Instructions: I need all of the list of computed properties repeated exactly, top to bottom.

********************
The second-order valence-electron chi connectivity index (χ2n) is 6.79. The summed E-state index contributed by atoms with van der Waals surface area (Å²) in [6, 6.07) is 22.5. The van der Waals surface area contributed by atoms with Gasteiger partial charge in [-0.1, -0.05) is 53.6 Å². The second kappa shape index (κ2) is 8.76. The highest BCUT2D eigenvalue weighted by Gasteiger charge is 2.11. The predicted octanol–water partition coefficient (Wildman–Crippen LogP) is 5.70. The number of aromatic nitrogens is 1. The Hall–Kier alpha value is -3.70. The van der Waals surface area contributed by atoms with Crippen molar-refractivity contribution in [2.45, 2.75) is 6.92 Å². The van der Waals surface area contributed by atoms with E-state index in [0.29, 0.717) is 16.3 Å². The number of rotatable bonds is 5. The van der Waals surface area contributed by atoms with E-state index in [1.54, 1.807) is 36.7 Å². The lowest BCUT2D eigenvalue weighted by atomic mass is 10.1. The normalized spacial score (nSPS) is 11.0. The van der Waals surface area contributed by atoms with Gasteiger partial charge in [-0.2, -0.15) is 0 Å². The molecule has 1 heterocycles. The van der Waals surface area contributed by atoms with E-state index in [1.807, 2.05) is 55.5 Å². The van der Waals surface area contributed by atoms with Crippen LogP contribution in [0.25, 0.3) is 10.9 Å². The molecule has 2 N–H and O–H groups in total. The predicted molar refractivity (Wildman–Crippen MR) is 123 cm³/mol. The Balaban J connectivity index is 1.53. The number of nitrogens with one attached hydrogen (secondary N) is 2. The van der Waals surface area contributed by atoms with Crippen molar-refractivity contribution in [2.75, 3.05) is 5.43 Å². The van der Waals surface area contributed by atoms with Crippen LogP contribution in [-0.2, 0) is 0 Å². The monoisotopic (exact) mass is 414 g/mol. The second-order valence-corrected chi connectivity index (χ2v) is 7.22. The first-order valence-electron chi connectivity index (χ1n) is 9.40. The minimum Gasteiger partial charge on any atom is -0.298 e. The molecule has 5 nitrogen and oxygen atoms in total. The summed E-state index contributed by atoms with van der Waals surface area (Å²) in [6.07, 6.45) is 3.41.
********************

The second-order valence-electron chi connectivity index (χ2n) is 6.79. The summed E-state index contributed by atoms with van der Waals surface area (Å²) in [6, 6.07) is 22.5. The van der Waals surface area contributed by atoms with Gasteiger partial charge in [-0.1, -0.05) is 53.6 Å². The second kappa shape index (κ2) is 8.76. The highest BCUT2D eigenvalue weighted by Gasteiger charge is 2.11. The predicted octanol–water partition coefficient (Wildman–Crippen LogP) is 5.70. The number of aromatic nitrogens is 1. The Hall–Kier alpha value is -3.70. The van der Waals surface area contributed by atoms with Crippen molar-refractivity contribution in [2.45, 2.75) is 6.92 Å². The van der Waals surface area contributed by atoms with E-state index in [0.29, 0.717) is 16.3 Å². The number of rotatable bonds is 5. The van der Waals surface area contributed by atoms with E-state index in [1.54, 1.807) is 36.7 Å². The lowest BCUT2D eigenvalue weighted by atomic mass is 10.1. The normalized spacial score (nSPS) is 11.0. The van der Waals surface area contributed by atoms with Gasteiger partial charge in [-0.2, -0.15) is 0 Å². The molecule has 1 heterocycles. The van der Waals surface area contributed by atoms with E-state index in [1.807, 2.05) is 55.5 Å². The van der Waals surface area contributed by atoms with Crippen LogP contribution in [0.25, 0.3) is 10.9 Å². The molecule has 2 N–H and O–H groups in total. The predicted molar refractivity (Wildman–Crippen MR) is 123 cm³/mol. The Balaban J connectivity index is 1.53. The number of nitrogens with one attached hydrogen (secondary N) is 2. The van der Waals surface area contributed by atoms with Crippen molar-refractivity contribution in [2.75, 3.05) is 5.43 Å². The van der Waals surface area contributed by atoms with Crippen LogP contribution in [-0.2, 0) is 0 Å². The monoisotopic (exact) mass is 414 g/mol. The second-order valence-corrected chi connectivity index (χ2v) is 7.22. The first-order valence-electron chi connectivity index (χ1n) is 9.40. The minimum Gasteiger partial charge on any atom is -0.298 e. The molecule has 5 nitrogen and oxygen atoms in total. The summed E-state index contributed by atoms with van der Waals surface area (Å²) in [6.07, 6.45) is 3.41.